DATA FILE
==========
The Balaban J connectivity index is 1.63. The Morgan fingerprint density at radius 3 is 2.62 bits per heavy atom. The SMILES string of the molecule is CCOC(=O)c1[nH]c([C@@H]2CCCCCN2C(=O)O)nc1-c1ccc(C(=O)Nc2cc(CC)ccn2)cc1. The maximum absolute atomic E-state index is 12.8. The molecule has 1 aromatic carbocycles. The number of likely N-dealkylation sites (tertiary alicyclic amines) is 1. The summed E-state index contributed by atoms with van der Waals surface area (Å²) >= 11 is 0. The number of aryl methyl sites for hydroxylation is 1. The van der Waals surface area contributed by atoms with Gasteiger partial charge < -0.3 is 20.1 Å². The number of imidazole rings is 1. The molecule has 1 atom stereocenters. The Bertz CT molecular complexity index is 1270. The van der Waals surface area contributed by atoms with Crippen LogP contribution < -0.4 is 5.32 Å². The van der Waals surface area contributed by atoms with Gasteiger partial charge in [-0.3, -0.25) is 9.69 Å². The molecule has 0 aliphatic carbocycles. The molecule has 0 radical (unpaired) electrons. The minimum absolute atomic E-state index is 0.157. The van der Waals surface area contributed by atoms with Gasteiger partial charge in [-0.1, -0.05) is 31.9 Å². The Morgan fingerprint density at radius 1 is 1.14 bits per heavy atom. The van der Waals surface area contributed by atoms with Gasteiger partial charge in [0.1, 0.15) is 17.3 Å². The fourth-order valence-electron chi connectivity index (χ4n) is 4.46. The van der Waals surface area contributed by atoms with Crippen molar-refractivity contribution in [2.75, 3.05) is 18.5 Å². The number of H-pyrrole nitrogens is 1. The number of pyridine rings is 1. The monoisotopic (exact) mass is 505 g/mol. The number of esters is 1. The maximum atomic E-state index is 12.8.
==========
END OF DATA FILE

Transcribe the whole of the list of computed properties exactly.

The Balaban J connectivity index is 1.63. The Morgan fingerprint density at radius 3 is 2.62 bits per heavy atom. The SMILES string of the molecule is CCOC(=O)c1[nH]c([C@@H]2CCCCCN2C(=O)O)nc1-c1ccc(C(=O)Nc2cc(CC)ccn2)cc1. The maximum absolute atomic E-state index is 12.8. The molecule has 1 aromatic carbocycles. The number of likely N-dealkylation sites (tertiary alicyclic amines) is 1. The summed E-state index contributed by atoms with van der Waals surface area (Å²) >= 11 is 0. The number of aryl methyl sites for hydroxylation is 1. The van der Waals surface area contributed by atoms with Gasteiger partial charge < -0.3 is 20.1 Å². The number of imidazole rings is 1. The molecule has 1 atom stereocenters. The Bertz CT molecular complexity index is 1270. The van der Waals surface area contributed by atoms with Crippen LogP contribution < -0.4 is 5.32 Å². The van der Waals surface area contributed by atoms with Gasteiger partial charge in [-0.3, -0.25) is 9.69 Å². The molecule has 0 aliphatic carbocycles. The molecule has 0 radical (unpaired) electrons. The minimum absolute atomic E-state index is 0.157. The van der Waals surface area contributed by atoms with Gasteiger partial charge in [-0.1, -0.05) is 31.9 Å². The Morgan fingerprint density at radius 1 is 1.14 bits per heavy atom. The van der Waals surface area contributed by atoms with Gasteiger partial charge in [0.1, 0.15) is 17.3 Å². The fourth-order valence-electron chi connectivity index (χ4n) is 4.46. The van der Waals surface area contributed by atoms with Crippen molar-refractivity contribution in [2.75, 3.05) is 18.5 Å². The number of H-pyrrole nitrogens is 1. The number of pyridine rings is 1. The monoisotopic (exact) mass is 505 g/mol. The number of esters is 1. The maximum atomic E-state index is 12.8.